Tag Archives: Tina Fey
In the last decade or so, the great Tina Fey and Amy Poehler have become one of our most beloved and celebrated comedic actresses and duos. This great team has been close friends for 20 years after meeting at Chicago’s ImprovOlympic, but they first cemented their place in popular culture and TV history in 2004 when the duo became the first female co-anchors of “Weekend Update” on Saturday Night Live. That same year also proved to be productive for the both of them on the big screen.
Tina Fey wrote the screenplay for the Lindsay Lohan led Mean Girls, which also featured Poehler. Fast forward to a couple of years after they left SNL (Tina in 2006 and Amy in 2008), Fey and Poehler both went on to star in two of NBC’s most successful sitcoms of the 2000s, 30 Rock and Parks and Recreation respectively. However, their friendship and comedy pairing continued in other projects. In 2008, they starred in the comedy, Baby Mamma, and more recently they hosted the Golden Globes three times from 2013-2015. Now, they are returning to the big screen once again in the comedy Sisters.
“This Is Where I Leave You”, which is based on the novel by Jonathan Tropper, follows four grown siblings returning to their childhood home after learning of their father’s passing. Once there, the family must participate in a Shiva, which will leave the siblings living under the same roof with their overbearing mother for one week. During this week-long grieving tradition, the Altman family begin to confront each other’s past, and ponder the what-ifs and maybes of life.
The film is an efficient dramatic comedy that focuses on the strong bonds and problems a family could possibly have. If you come from a family, which I assume most of you do, you will find something to relate to. That is the best quality this movie has to offer. Even though the Altman family is definitely a unique Jewish family facing unique problems and relationships, there are many universal characteristics that will simply make you think of your own family. Among the occasional funny moments, there are lovely sentimental moments that showcases the tender moments of life. “This Is Where I Leave You” leaves you wanting to spend time with you family, but probably not a week’s worth.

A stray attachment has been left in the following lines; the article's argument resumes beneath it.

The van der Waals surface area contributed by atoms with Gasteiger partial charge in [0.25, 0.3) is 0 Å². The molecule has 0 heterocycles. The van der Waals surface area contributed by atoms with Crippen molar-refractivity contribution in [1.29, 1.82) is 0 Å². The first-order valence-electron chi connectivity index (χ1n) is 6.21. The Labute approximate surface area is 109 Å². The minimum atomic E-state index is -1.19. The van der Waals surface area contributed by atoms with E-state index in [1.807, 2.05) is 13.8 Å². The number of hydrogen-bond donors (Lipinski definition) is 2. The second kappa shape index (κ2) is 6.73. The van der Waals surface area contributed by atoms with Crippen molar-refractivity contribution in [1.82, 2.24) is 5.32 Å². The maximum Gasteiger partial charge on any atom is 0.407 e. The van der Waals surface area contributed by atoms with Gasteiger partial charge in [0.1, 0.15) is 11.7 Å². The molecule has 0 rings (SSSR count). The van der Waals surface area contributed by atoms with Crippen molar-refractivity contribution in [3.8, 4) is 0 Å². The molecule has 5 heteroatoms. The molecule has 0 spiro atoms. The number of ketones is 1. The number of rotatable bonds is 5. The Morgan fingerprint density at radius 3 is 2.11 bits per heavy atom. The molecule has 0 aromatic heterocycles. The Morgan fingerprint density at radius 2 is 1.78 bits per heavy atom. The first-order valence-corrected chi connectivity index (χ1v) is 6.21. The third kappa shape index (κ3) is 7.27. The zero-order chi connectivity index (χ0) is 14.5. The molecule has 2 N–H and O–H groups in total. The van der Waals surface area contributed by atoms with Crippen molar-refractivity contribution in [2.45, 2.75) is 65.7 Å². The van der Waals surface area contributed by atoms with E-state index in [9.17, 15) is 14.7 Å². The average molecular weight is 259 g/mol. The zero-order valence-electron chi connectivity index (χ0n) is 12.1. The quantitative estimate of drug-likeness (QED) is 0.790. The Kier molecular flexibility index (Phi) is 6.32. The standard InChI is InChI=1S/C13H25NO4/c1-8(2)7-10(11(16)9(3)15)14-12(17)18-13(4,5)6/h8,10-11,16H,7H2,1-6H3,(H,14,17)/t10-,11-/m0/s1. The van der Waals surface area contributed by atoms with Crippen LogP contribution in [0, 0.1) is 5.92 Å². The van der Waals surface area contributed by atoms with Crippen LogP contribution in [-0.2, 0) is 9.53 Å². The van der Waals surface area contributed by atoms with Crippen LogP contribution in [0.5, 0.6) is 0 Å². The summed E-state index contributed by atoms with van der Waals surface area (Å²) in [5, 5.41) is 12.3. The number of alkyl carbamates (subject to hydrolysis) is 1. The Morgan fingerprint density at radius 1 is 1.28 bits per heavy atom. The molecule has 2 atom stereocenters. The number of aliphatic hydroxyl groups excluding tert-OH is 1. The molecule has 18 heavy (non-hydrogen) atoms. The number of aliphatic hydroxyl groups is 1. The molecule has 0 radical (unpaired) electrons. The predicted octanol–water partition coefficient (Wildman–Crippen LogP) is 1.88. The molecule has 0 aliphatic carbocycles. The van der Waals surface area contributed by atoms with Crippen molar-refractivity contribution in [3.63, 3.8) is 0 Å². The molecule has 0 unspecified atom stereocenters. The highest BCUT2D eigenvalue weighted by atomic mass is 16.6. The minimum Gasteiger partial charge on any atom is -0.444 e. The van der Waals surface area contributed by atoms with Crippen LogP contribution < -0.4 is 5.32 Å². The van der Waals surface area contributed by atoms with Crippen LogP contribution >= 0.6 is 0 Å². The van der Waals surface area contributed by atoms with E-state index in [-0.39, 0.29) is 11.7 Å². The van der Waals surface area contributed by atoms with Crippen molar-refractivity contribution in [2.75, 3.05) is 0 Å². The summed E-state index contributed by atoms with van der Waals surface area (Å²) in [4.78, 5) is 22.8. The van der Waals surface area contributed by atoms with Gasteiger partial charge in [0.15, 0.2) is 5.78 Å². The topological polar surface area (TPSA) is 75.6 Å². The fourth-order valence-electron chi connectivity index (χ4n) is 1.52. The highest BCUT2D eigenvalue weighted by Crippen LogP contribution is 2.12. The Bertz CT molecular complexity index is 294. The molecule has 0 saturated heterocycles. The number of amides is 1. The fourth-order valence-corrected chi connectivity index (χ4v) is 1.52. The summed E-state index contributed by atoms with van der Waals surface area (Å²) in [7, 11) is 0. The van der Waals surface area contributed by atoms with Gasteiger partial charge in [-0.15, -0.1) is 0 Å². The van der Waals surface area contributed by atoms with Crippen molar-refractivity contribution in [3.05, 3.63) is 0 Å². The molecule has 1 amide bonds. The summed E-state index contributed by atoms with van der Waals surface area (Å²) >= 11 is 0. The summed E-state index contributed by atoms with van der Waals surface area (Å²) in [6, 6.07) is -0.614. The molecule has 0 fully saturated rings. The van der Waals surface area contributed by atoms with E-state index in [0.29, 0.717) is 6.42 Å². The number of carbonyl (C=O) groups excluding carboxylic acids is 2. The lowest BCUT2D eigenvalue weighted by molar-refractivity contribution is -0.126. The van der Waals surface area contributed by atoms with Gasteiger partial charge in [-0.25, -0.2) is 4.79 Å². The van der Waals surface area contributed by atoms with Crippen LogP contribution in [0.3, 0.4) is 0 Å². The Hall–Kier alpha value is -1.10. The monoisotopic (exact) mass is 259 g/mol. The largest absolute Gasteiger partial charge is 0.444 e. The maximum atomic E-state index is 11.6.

It’s been only three years since we’ve seen Kermit, Fozzie Bear, and Swedish Chef but its felt like forever. After watching The Muppets (2011), my love for Jim Henson’s creations was alive again. Jason Segel brought the passion and heart back in the beloved puppet characters. I laughed and cheered as I witnessed the beautiful reunion of my childhood friends. I truly adored that film. Now director, James Bobin continues the Muppets story with, Muppets Most Wanted.
Kermit (Steve Whitmire) has been confused with the world’s most wanted frog, Constantine (Matt Vogel). After the mishap, Kermit ends up in a Russian prison with GULAG officer Nadya (Tina Fey). Constantine ends up leading the Muppets in their world tour led by Dominic Badguy (Ricky Gervais). Now, Kermit must escape and save his friends from Constantine!
As they openly admit in the opening song, “everyone knows the sequel is never quite as good.” Muppets Most Wanted was quite a let down for me. I’ve cared about these lovable characters since my childhood, and the 2011 just brought that kid out of me. Yet, this sequel seems not to care about these puppets as much as the previous film did. The movie is missing that dazzling spark. It lacked passion, it just came off like a sequel to cash in on. The movie’s plot was weak and uninteresting. It feels more like an afterthought that an actual thought out storyline. The editing is off at times, and the few mistakes with sound editing stand out more than some of the new characters in the series.
Muppets Most Wanted has its moments. The puppet character recreate some awesome movie scenes and reference a bunch of classics which is fun to see. There are some cameos that also might get a rise out of you but, when the movie all comes together… it just feels empty. Don’t get me wrong the songs are still catchy (not as catchy), the jokes are still funny (not as funny), and we get to spend nearly two hours with the Muppet gang. So, it’s not all bad. However, the lack of heart and passion is very apparent. So apparent, that the movie doesn’t put that big smile on your face. That’s why this movie is such a let down.
Though Muppets Most Wanted, is no where near as hilarious or heartfelt as The Muppets (2011), seeing the old gang is never a bad thing. However the one thing that should have been “most wanted” was the spark from the 2011 film.
2 out of 4 stars
-By Jacob R. Tiranno